A Maryland family makes a hostile takeover bid for the Stop & Shop Companies, a major New England grocery and retail company. A Canadian investor gets into a bruising fight to buy Federated Department Stores, the nation's largest department store chain. Yesterday, it appeared that that investor, Robert Campeau, had lost out to R. H. Macy & Co. of New York.
Another takeover specialist makes a run on the Gillette Company, the giant Boston-based shaving equipment and personal care company.
All of these actions have pushed Massachusetts into the takeover news in recent weeks, and pushed forward the question of what states can - or should - do to protect their local companies from hostile takeovers.
``In considering legislation last year, we tried to be careful about speculative takeover activity and not impede legitimate activity,'' says Joseph Alviani, secretary of economic affairs for Massachusetts. ``We didn't want to act impulsively - striking the balance is incredibly difficult. That's why we're looking at other states' laws.''
While Massachusetts wants to avoid impulsive actions, recent merger activity has turned the spotlight on what other states are doing - and have done. ``These are political people,'' says Martin Sikora, editor of Mergers & Acquisitions magazine in Philadelphia. ``They are quick to react when a fixture in the community is affected. They fear loss of jobs and business.''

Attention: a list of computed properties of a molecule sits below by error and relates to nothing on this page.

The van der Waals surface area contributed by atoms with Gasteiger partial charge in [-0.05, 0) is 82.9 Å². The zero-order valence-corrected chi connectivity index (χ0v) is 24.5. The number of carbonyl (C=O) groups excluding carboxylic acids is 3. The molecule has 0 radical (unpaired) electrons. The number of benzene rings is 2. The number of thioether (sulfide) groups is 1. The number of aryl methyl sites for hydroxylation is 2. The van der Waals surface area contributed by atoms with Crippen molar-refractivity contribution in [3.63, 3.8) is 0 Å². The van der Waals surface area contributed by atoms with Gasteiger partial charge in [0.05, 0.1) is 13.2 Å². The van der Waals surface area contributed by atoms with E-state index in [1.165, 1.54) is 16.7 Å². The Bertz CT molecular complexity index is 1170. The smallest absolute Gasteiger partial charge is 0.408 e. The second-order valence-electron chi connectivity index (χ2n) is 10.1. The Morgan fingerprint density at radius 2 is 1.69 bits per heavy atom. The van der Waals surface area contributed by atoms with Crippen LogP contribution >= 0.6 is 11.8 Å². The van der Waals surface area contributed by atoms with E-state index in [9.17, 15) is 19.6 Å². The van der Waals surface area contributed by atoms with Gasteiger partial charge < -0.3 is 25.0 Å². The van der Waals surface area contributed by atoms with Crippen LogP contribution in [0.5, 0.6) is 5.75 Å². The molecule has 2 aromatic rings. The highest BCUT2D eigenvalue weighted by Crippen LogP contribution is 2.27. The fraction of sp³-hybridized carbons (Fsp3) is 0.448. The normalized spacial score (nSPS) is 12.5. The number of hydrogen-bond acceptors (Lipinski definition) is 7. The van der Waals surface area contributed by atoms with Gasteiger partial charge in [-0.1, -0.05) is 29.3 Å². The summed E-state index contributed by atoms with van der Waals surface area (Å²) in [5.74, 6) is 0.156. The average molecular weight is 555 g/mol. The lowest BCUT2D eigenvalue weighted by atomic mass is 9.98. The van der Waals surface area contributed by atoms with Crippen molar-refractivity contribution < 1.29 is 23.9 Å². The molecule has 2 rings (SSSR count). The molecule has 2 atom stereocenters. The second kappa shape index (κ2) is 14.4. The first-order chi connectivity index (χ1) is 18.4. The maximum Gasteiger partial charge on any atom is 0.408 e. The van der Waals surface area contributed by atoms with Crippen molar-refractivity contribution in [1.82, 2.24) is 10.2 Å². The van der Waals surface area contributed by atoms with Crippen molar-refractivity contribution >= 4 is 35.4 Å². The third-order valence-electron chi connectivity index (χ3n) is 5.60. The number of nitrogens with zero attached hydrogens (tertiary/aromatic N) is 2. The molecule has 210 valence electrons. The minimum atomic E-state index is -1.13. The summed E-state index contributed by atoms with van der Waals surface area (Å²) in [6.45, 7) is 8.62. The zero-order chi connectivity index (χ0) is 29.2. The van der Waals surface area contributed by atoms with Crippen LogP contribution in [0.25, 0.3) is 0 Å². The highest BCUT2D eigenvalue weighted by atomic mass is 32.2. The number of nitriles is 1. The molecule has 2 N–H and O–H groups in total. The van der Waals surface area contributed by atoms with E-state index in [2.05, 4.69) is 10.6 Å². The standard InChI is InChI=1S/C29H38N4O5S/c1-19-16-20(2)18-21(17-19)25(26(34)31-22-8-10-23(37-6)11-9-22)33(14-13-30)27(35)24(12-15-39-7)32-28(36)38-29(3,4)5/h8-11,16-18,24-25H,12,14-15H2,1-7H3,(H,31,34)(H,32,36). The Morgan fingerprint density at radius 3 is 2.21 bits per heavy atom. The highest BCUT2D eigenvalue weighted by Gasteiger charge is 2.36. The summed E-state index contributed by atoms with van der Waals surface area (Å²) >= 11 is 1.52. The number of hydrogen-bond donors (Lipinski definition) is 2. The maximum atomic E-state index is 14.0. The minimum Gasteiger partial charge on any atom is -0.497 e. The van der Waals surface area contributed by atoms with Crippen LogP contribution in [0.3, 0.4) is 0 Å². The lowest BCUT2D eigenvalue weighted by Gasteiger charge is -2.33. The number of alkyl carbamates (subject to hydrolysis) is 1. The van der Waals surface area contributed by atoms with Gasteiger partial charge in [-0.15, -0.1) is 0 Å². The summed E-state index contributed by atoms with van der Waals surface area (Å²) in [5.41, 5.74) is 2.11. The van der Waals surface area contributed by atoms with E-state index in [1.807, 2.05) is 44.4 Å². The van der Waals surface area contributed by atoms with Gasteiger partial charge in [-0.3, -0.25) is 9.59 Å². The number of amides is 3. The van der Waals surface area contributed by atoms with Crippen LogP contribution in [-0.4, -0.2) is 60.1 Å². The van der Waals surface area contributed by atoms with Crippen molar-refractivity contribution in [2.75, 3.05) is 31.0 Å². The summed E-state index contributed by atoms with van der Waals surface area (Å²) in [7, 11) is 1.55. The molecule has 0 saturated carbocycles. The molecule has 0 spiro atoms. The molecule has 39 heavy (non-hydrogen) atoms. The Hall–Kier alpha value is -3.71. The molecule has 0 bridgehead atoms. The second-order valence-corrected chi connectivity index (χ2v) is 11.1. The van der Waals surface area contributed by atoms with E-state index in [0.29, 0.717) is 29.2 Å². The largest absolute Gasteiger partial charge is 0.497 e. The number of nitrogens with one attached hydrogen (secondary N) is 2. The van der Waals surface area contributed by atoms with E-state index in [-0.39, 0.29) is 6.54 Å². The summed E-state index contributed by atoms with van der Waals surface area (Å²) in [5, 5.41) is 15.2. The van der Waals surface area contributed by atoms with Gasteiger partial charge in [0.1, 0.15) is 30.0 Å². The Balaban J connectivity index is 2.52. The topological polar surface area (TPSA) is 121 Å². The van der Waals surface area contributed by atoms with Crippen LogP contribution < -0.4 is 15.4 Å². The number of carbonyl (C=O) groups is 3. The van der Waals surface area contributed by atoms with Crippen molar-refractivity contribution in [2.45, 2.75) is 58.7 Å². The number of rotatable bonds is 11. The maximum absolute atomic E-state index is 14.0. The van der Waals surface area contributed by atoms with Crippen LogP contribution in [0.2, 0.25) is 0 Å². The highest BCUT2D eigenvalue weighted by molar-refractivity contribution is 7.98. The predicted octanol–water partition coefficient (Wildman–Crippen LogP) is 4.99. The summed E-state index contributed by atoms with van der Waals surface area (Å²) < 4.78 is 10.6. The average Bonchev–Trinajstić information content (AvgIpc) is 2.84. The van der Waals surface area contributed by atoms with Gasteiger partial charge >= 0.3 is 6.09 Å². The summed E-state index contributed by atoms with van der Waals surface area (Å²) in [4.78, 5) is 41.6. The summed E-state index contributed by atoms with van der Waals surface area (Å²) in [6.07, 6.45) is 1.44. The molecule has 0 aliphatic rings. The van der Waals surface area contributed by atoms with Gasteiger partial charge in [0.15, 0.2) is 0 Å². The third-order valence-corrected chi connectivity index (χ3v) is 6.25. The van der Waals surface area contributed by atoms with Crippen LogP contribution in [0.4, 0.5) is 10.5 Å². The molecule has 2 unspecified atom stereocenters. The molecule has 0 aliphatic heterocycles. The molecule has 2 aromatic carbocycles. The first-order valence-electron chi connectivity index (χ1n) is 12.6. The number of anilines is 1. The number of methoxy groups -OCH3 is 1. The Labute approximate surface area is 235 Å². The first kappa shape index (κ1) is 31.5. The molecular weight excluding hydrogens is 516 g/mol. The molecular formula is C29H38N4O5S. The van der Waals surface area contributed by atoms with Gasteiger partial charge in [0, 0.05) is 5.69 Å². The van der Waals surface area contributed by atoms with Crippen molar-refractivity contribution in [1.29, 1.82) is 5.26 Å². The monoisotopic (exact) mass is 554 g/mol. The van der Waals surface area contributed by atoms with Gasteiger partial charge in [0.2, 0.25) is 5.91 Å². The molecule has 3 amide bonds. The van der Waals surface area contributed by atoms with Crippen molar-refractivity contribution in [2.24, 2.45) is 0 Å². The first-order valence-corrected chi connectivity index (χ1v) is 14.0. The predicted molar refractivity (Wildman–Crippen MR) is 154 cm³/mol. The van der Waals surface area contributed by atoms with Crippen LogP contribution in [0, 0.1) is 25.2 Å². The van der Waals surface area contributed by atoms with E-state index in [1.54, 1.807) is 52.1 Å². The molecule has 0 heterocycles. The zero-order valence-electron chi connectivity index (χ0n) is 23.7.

As takeover activity increases, these laws will be more prevalent, predicts Allen Michel, an associate professor of finance at Boston University's School of Management. ``Politicians are having their day in the legislature; they believe they can protect the companies in their home states. But the threat of takeovers causes the corporations to become efficient.''
For some observers the issue is clear: Anti-takeover laws entrench management, protect the home-grown industry, and ignore world competition and shareholder opportunities. These laws, they claim, prohibit interstate commerce and may even be unconstitutional.
But supporters of anti-takeover laws say takeovers may harm business and a community, put people out of work, close plants and operations, and demand that managers keep looking over their shoulders, rather than focus on long-range plans.
Yesterday, Federated Department Stores, the owner of Filene's and Bloomingdale's, agreed to merge with R.H. Macy & Company, owner of Macy's department stores. Before this deal, Federated hadn't had time to focus on much of anything except Mr. Campeau, the Canadian developer whose $68-a-share offer was topped by an unexpected $74.50-a-share, or $6.7 billion, offer from Macy.
On Monday, Stop & Shop, which had been resisting a takeover attempt by the Haft family's Dart Group Corporation of Landover, Md., announced it would be taken private through a leveraged buyout with a subsidiary of Kohlberg, Kravis, Roberts & Co., the New York firm that pioneered leveraged buyouts.
The KKR subsidiary offered $44 a share, or $1.2 billion, for the grocery and department store chain, based in Braintree, Mass. The agreement is the latest step in the six-week battle to avoid the Hafts' clutches. Dart offered $37 a share. Stop & Shop shareholders must approve the deal, and the Hafts may counteroffer.